The good news is that we don’t need to accept that kind of inequity. When patient communities have the tools and resources to organize themselves, they can dismantle the barriers to medical research—and drive progress toward treating even the rarest diseases.
In fact, this is already happening. David Fajgenbaum is a medical professor who has Multicentric Castleman disease, a rare and deadly immune disorder. Little was known about Castleman disease when Fajgenbaum was diagnosed in 2010. Patients tended to be isolated, and the research community was fractured. Fajgenbaum decided that the best hope for saving his own life would be to get the Castleman community working together.
Today, more than 1,400 patients, clinicians, and researchers are doing exactly that. Together, the Castleman Disease Collaborative Network has defined research objectives, funded projects, shared data—and deepened our understanding of the disorder. Fajgenbaum has applied those insights to his own treatment. And he has driven his disease into remission.
Other rare disease patients are building research networks and infrastructure to study their diseases. In 2007, Josh Sommer created the Chordoma Foundation, which has enabled the identification of more than 20 drug targets and launched seven clinical trials. The Tuberous Sclerosis Alliance, led by Kari Rosbeck, has enrolled more than 2,000 patients in its network and driven groundbreaking research into the disease. The list goes on.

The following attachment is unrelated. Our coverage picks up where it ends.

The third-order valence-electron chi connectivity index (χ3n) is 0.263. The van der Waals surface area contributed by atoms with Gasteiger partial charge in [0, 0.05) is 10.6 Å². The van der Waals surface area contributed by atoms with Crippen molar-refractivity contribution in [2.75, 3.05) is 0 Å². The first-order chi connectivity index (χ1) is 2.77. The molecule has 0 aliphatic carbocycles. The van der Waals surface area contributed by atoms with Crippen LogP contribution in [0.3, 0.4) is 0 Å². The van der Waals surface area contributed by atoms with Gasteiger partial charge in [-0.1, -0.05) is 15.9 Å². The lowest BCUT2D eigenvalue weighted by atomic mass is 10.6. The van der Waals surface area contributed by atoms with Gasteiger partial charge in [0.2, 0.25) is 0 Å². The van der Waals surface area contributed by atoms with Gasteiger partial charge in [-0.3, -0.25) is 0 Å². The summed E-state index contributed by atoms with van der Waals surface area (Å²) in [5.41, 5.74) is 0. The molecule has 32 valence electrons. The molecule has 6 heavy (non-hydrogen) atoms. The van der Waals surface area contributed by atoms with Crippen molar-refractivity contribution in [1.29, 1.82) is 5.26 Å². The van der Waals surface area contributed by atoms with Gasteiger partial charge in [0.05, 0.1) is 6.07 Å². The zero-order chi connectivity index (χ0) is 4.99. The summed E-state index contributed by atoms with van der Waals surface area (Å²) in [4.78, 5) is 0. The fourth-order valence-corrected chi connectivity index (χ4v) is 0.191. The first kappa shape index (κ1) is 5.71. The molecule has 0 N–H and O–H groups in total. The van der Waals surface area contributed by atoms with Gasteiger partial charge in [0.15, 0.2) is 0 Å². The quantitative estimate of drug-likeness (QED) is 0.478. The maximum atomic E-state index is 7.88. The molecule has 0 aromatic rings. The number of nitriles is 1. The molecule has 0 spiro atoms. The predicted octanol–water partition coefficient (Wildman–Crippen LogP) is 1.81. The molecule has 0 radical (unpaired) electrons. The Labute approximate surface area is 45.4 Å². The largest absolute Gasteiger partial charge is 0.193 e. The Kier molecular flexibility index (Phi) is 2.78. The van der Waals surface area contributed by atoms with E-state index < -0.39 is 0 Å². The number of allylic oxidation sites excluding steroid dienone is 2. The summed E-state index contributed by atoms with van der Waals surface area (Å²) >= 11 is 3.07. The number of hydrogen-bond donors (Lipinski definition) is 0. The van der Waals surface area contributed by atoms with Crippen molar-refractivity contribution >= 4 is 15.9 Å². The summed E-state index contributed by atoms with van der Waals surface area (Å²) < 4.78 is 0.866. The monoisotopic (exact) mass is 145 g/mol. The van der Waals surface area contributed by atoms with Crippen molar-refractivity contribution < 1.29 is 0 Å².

One thing these groups have in common is the belief that they can lower the barriers to studying their diseases. Our goal at the Chan Zuckerberg Initiative is to help them.
As a first step in this project, called Rare As One, we’ve made grants to 30 rare disease organizations to support them in building patient-led research networks. In addition to funding, we will work to develop the internal capacity of these organizations to achieve their missions. We will encourage these groups to collaborate with one another, and develop a common body of knowledge about how best to build, sustain, and direct their networks. By working in partnership, we aim to develop a set of tools and resources that can be applied to the fight against many rare diseases.